Whilst the content in mathematical problem-solving consists of certain concepts, connections and procedures, the process describes the psychological processes that occur when solving a problem.
This course of action is described in Lompscher by various qualities, such as systematic planning, independence, accuracy, activity and agility.
Problem solving in mathematics education has been a prominent research field that aims at understanding and relating the processes involved in solving problems to students’ development of mathematical knowledge and problem solving competencies.
The accumulated knowledge and field developments include conceptual frameworks to characterize learners’ success in problem solving activities, cognitive, metacognitive, social and affective analysis, curriculum proposals, and ways to foster problem solving approaches.
In the survey, four interrelated areas are reviewed: (i) the relevance of heuristics in problem solving approaches—why are they important and what research tells us about their use?
(ii) the need to characterize and foster creative problem solving approaches—what type of heuristics helps learners think of and practice creative solutions?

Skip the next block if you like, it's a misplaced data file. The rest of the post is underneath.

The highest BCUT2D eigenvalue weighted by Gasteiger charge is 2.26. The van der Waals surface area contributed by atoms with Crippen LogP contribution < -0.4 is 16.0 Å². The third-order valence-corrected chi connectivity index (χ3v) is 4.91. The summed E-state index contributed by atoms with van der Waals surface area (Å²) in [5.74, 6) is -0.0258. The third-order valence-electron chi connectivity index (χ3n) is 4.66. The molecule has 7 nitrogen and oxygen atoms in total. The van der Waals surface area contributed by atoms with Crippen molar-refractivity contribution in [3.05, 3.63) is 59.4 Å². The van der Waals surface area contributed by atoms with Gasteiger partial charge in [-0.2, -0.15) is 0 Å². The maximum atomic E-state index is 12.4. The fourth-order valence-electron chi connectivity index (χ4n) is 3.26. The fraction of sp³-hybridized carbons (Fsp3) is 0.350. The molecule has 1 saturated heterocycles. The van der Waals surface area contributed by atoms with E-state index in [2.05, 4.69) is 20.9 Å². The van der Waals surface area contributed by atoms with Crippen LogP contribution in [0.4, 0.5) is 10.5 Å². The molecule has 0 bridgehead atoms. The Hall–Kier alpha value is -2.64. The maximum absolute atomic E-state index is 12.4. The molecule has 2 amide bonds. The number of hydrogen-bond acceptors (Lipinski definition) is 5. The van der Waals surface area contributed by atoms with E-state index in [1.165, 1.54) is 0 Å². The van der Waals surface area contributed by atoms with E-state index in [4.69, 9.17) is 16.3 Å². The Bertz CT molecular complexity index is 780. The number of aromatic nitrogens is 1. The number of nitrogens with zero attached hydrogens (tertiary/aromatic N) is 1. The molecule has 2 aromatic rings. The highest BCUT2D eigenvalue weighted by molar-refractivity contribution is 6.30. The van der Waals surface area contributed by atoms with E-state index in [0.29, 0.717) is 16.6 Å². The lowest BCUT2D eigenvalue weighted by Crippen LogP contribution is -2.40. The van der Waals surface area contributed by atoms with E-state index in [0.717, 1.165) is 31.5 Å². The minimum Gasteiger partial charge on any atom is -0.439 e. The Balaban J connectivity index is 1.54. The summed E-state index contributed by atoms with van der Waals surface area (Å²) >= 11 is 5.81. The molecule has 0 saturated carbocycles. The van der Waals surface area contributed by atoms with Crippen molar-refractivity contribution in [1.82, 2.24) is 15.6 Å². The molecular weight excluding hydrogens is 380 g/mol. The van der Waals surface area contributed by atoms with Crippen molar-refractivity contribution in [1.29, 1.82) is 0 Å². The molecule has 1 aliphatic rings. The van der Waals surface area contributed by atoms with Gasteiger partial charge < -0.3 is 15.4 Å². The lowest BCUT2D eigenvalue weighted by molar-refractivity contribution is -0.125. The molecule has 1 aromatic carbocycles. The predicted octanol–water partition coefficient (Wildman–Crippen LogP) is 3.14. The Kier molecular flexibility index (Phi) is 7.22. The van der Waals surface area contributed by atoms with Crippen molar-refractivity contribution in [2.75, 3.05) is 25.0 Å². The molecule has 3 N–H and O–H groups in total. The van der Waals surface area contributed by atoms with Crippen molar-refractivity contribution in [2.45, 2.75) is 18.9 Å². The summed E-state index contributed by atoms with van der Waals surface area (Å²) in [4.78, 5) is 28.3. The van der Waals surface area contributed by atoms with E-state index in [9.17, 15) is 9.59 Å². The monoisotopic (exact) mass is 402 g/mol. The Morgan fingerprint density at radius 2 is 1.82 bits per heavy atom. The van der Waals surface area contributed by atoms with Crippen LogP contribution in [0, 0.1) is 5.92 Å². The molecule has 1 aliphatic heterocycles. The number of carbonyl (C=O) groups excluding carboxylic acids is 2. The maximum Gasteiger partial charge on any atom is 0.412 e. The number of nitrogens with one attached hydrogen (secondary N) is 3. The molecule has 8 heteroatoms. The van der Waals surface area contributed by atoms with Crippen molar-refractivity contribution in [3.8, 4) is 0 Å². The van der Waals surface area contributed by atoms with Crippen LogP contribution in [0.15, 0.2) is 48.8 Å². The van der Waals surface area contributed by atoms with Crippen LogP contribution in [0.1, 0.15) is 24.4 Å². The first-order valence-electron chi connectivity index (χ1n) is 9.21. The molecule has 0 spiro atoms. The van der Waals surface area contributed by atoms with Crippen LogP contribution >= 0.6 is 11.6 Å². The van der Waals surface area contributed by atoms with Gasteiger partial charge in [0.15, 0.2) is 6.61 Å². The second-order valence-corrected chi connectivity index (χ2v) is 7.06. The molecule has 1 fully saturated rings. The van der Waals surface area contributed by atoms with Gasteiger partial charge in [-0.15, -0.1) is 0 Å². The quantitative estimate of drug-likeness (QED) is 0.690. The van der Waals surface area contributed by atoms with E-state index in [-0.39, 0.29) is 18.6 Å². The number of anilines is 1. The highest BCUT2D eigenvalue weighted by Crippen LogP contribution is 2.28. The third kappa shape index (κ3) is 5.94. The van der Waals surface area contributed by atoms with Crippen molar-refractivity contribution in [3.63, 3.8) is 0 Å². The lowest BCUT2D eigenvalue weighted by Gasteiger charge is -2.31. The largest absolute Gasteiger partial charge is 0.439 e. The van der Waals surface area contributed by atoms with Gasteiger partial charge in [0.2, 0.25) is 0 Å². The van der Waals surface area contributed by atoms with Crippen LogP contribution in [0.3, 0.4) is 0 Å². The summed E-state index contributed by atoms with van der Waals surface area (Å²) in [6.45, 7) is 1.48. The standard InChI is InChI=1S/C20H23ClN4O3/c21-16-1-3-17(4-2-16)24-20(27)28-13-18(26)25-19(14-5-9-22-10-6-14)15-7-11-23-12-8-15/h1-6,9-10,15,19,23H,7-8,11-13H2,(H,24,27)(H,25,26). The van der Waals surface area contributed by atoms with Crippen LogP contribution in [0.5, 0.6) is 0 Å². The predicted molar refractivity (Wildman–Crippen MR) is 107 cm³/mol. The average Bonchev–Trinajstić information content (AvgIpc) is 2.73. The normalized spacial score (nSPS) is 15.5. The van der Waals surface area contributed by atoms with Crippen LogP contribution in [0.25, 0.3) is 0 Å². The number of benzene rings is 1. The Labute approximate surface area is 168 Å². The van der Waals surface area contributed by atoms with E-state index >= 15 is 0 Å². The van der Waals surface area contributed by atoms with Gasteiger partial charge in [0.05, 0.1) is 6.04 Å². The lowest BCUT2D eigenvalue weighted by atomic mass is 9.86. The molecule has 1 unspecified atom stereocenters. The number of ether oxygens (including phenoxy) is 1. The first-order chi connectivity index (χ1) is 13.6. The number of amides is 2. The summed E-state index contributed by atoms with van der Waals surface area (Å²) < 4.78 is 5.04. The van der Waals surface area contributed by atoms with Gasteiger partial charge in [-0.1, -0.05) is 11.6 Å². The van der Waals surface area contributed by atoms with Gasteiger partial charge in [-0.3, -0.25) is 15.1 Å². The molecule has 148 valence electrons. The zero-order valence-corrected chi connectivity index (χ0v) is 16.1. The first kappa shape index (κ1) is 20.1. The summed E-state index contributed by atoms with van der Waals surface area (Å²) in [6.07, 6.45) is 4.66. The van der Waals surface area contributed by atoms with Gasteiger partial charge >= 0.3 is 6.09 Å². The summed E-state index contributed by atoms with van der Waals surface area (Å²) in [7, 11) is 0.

Along with differences in motivation and the availability of expertise, it appears that intuitive problem solvers possess a particularly high mental agility, at least with regard to certain contents areas. by the capacity to change more or less easily from one aspect of viewing to another one or to embed one circumstance or component into different correlations, to understand the relativity of circumstances and statements.
It allows to reverse relations, to more or less easily or quickly attune to new conditions of mental activity or to simultaneously mind several objects or aspects of a given activity (Lompscher These typical manifestations of mental agility can be focused on in problem solving by mathematical means and can be related to the heurisms known from the analyses of approaches by Pólya et al. also Bruder Intuitive, that is, untrained good problem solvers, are, however, often unable to access these flexibility qualities consciously.
Taken together, what follows is a topical survey of ideas representing the diversity of views and tensions inherent in a field of research that is both dates back to the time of Archimedes and is said to have come out of one of the famous stories told about this great mathematician and inventor.
The King of Syracuse asked Archimedes to check whether his new wreath was really made of pure gold.